Friday, 23 June 2017

Brexit: sovereignty and democracy - an explainer

Almost every day I have the same tedious conversation with a remainer who tells me that we are sovereign. In the most basic sense, yes that is true. Parliament can disobey an EU ruling. The thing is, the EU has coercive means to ensure that we don't - ie penalties and fines. Secondly Britain, above all, respects the rule of law. We follow the principle of Pacta sunt servanda (Latin for "agreements must be kept"). It is a basic principle of civil law, canon law, and international law.

What that means in real terms is that so long as we remain a member of the EU, the ECJ is the instrument of supreme authority and we are subordinate to it.

Very often we are told that the referendum was too complex a question to be put to the public. It isn't. Remain or leave is a pretty basic question, but the question is really a constitutional one which could not be simpler. Do you want the EU as a supreme government?

Ah, but the EU is not a government, they say. This is a flat lie. It has an executive, a court, a flag, a parliament, a constitution and of course, the concept EU citizenship - which is the dead give-away. I do not presently hold a British passport, I hold an EU passport. In every sense it is a law maker with its own foreign policy. We could go at this all day, but the EU is unarguably a government with every intent of securing more powers over the nation state - chiefly through stealthy incremental measures and ECJ rulings.

But actually not all those who assert that the EU is not a government are lying. Many simply do not realise what the EU is. They have very little understanding of its history and its DNA. It has always sought integration by stealth and politicians of all stripes have always sought to conceal its true purpose. To this day it is still described as a trade bloc. It would not be so objectionable if it were.

The EU has direct influence over a number of policies, some exclusively, particularly trade, where we are prohibited from acting unilaterally or in the direct national interest. On all of the top international forums the UK does not have an independent vote, no powers of veto and no right of proposal. Britain cannot act independently on the world stage therefore, by any definition, we are not sovereign.

But then who should be sovereign? Ultimately this is about the sovereignty of the people - not the government. In a democracy political parties set out their manifestos and we vote according to the agenda we prefer. The party with the most seats then gets to form a government to implement that agenda. It is one supported by the demos. Though we can very easily argue that this isn't democratic enough it is a partial democracy because the decision making power rests with the people at election time.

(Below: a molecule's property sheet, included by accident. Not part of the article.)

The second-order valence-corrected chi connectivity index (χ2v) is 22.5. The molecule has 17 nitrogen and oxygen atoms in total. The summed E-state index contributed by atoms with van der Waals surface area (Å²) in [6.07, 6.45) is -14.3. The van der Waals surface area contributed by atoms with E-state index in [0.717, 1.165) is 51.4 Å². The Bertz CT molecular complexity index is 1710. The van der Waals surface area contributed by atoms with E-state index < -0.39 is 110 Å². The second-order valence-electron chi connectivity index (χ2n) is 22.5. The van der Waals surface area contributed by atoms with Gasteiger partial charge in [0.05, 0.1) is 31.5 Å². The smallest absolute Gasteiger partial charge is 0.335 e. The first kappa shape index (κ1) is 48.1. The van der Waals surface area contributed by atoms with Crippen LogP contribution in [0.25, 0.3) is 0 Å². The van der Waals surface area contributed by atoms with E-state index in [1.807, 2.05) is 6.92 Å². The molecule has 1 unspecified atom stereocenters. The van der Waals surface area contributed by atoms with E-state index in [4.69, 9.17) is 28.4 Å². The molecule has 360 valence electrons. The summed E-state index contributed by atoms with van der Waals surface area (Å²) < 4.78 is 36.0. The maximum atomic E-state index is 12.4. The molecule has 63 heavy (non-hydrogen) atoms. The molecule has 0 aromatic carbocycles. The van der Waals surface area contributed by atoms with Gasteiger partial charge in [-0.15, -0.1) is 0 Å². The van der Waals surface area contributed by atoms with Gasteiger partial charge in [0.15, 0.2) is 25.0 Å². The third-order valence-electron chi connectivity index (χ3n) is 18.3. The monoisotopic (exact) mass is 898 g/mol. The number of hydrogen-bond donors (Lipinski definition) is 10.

This dynamic does not exist in the EU. There are voting rituals where we send MEPs to Strasbourg, but regardless of who we vote for, the agenda ("Ever closer union") remains the same. MEPs have no right of proposal, few powers of repeal and can only amend legislation if the Commission permits it. Very often amendments to adopted legislation are unilaterally stripped out - sometimes without the knowledge of the parliament. 

This is not democracy. It is a benign technocracy. The power does not rest with the people, the executive cannot be removed and member states have little blocking influence.

The word democracy stems from the Greek word, dēmokratía, comprising two parts: dêmos "people" and kratos "power". Without a demos, there is no democracy. But people without power is not democracy either. We can say with ease that there is no unified European demos, the EU does not rule by consent and the power does not reside with the people. 

As to sovereignty, there are always trade-offs to be made in pooling sovereignty for the the common good. But the EU is not pooling sovereignty. It is subordination. The confiscation and centralisation of power - and in many cases (like the Euro), irreversible. 

In this we have to make the distinction between theoretical and practical sovereignty (or popular sovereignty). We could, if we wanted, repeal the European Communities Act entirely unilaterally bringing us to a WTO Brexit scenario. That is basically a last resort policy and is widely considered as self-immolation. So while we do have sovereignty it is not useful sovereignty that we can realistically wield.

Ultimately everyday sovereignty means having the right to say no. Any nation which cannot and cannot unilaterally invoke safeguard measures for its own concerns is not sovereign.

In this we can play sophistry games til the cows come home. It doesn't matter. In the purest legal sense we are sovereign but, ultimately, in a rare expression of democracy, the people have been granted the sovereignty to decide the matter once and for all. They are the ultimate arbiters and in constitutional affairs their judgement is superior to any court. They have ruled that whatever sovereignty we do have is insufficient. It comes down to one basic choice. You can either have democracy or you can have EU membership. You cannot have both.

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